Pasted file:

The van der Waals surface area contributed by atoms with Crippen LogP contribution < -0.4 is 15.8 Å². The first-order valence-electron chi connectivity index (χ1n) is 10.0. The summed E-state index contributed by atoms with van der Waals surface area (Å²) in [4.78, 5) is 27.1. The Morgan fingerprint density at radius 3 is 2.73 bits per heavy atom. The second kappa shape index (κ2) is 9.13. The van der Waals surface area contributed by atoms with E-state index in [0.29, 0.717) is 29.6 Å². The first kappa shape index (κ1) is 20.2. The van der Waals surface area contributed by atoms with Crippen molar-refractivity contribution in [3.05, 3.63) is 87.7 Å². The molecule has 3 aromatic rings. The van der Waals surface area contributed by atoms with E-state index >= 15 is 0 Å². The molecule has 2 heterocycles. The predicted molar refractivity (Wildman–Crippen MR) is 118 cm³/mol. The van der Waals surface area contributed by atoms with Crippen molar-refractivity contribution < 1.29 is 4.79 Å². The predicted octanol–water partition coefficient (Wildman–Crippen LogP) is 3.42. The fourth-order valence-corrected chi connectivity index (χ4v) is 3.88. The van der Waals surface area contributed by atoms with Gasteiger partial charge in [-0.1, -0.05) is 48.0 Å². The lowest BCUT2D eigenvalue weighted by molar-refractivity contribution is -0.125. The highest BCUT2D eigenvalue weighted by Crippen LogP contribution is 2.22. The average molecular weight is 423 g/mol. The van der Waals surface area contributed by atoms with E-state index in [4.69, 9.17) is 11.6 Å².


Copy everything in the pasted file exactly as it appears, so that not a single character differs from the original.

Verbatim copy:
The van der Waals surface area contributed by atoms with Crippen LogP contribution < -0.4 is 15.8 Å². The first-order valence-electron chi connectivity index (χ1n) is 10.0. The summed E-state index contributed by atoms with van der Waals surface area (Å²) in [4.78, 5) is 27.1. The Morgan fingerprint density at radius 3 is 2.73 bits per heavy atom. The second kappa shape index (κ2) is 9.13. The van der Waals surface area contributed by atoms with E-state index in [0.29, 0.717) is 29.6 Å². The first kappa shape index (κ1) is 20.2. The van der Waals surface area contributed by atoms with Crippen molar-refractivity contribution in [3.05, 3.63) is 87.7 Å². The molecule has 3 aromatic rings. The van der Waals surface area contributed by atoms with E-state index >= 15 is 0 Å². The molecule has 2 heterocycles. The predicted molar refractivity (Wildman–Crippen MR) is 118 cm³/mol. The van der Waals surface area contributed by atoms with Crippen molar-refractivity contribution < 1.29 is 4.79 Å². The predicted octanol–water partition coefficient (Wildman–Crippen LogP) is 3.42. The fourth-order valence-corrected chi connectivity index (χ4v) is 3.88. The van der Waals surface area contributed by atoms with Gasteiger partial charge in [-0.1, -0.05) is 48.0 Å². The lowest BCUT2D eigenvalue weighted by molar-refractivity contribution is -0.125. The highest BCUT2D eigenvalue weighted by Crippen LogP contribution is 2.22. The average molecular weight is 423 g/mol. The van der Waals surface area contributed by atoms with E-state index in [4.69, 9.17) is 11.6 Å².